Review of the International Handbook on Giftedness Emilie Prast havinina. Although the inclusion of such topics in the ﬁeld of giftedness is debatable. children with a high motivation for schoolwork or children who show potential to become an expert in a domain (regardless of IQ) in our gifted programmes? Do we want children from disadvantaged backgrounds to be represented proportionately in gifted programmes? Is the goal of these programmes reached when children receive appropriate education and therefore experience more personal fulﬁllment. experts in the ﬁeld can also ﬁnd something new in this handbook. do we want high-IQ achievers. For example. Root-Bernstein’s investigation of imaginary worldplay as an indicator for creative giftedness and Lohman’s procedure of using local instead of global norms to identify smart children from disadvantaged backgrounds. the two-volume handbook is one of the most comprehensive ever published. stimulating critical reﬂection. a common target group and a common goal need to be identiﬁed. Not only are chapters included that discuss controversies on a meta-level. The handbook is enlivened by its openness to new directions and unusual perspectives. However. However. (Ed. The book offers a broad overview of the ﬁeld in all its facets. International Handbook on Giftedness. L. In this sense. chapters on talent in cinema (by Simonton) and computer hacking (by Heinzen & Picciano). high-IQ underachievers. the ﬁeld is in need of an empirical clariﬁcation of the concept of giftedness (Stoeger). Research developments in neuropsychology of giftedness. some consensus needs to exist about basic concepts and goals of the ﬁeld to enhance transparent communication and progressive cooperation between researchers. Moreover.) (2009). Stimulating reﬂective chapters are included. On the other hand. most clearly so in the ‘battle’ between Gagné (who defends the traditional giftedness perspective) and Ericsson cum suis (who defend the expertise approach). Controversy is displayed openly. For example. are represented in three chapters by Geake. the reader is sometimes left a bit disappointed when titles of chapters promise more than the authors can offer at the moment because of a lack of precise operational deﬁnitions and research evidence.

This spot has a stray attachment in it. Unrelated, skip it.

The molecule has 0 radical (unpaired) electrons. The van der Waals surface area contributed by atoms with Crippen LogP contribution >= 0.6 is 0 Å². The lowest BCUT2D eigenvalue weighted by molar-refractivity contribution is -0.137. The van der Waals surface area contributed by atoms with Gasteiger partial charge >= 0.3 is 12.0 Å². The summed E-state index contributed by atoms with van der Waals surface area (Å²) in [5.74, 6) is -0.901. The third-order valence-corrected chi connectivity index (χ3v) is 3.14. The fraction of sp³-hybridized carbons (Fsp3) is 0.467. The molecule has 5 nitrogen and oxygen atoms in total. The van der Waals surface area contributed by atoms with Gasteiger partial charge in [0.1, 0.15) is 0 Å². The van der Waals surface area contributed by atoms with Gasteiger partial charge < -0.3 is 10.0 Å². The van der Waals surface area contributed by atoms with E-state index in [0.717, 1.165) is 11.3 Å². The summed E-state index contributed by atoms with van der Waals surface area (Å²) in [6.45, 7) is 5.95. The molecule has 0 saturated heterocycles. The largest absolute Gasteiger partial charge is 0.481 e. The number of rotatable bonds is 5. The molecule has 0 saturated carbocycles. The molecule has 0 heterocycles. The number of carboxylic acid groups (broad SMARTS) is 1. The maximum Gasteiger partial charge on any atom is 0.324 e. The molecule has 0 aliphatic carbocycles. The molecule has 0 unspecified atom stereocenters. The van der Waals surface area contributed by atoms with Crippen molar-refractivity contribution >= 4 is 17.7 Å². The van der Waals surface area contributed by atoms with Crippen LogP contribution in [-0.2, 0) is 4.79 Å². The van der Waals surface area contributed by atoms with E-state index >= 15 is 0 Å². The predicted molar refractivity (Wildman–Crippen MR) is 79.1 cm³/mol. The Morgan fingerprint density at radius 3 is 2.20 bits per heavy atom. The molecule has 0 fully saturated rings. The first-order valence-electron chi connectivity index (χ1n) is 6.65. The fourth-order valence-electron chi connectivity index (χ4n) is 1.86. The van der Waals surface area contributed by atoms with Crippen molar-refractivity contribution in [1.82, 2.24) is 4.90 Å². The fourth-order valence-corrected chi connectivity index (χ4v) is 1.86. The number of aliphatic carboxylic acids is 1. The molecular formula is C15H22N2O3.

This global perspective makes evident that culture inﬂuences the policies and practice of gifted education. although the end result of an intellectually gifted student may be higher. On the other hand. as (Cramond. the continuum ranges from curriculum compacting in one subject (which would be suitable for a relatively large proportion of all students) to accelerating more than one year in all subjects (suitable only for a small minority).and TASC programmes developed by Wallace and Maker are designed to bring the thinking skills of all students to a higher level. Indeed. Stoeger provides the reader with an overview of the history of giftedness research and an interesting discussion of the inﬂuence of Zeitgeist on giftedness research. As a solution. Tsai. Of course. p. For example. generate solutions. the Future Problem Solving Program is a powerful enrichment programme for gifted students but. A continuum of educational interventions could be made available. it should start to provide new insights to its parent disciplines such as general educational psychology rather than only receiving ideas from its parent disciplines. Successful examples include online advanced placement (Baldus. many of the educational programmes described in the book seem to be capable of bringing educational beneﬁt to more children than a select and ﬁxed group of students labeled ‘gifted’. afraid of missing something that might be important later on (Phillipson. resulting in the strange situation that two children of a similar ability level may receive a totally different treatment because they are living in different states. The ﬁeld should be proﬁled as a ﬁeld interested in successful learning and development. In this case. Indeed. is the ‘gifted’ primary school teacher considered as valuable as the ‘gifted’ inventor of the iPad or the ‘gifted’ Nobel laureate? To begin to answer such questions. the DISCOVER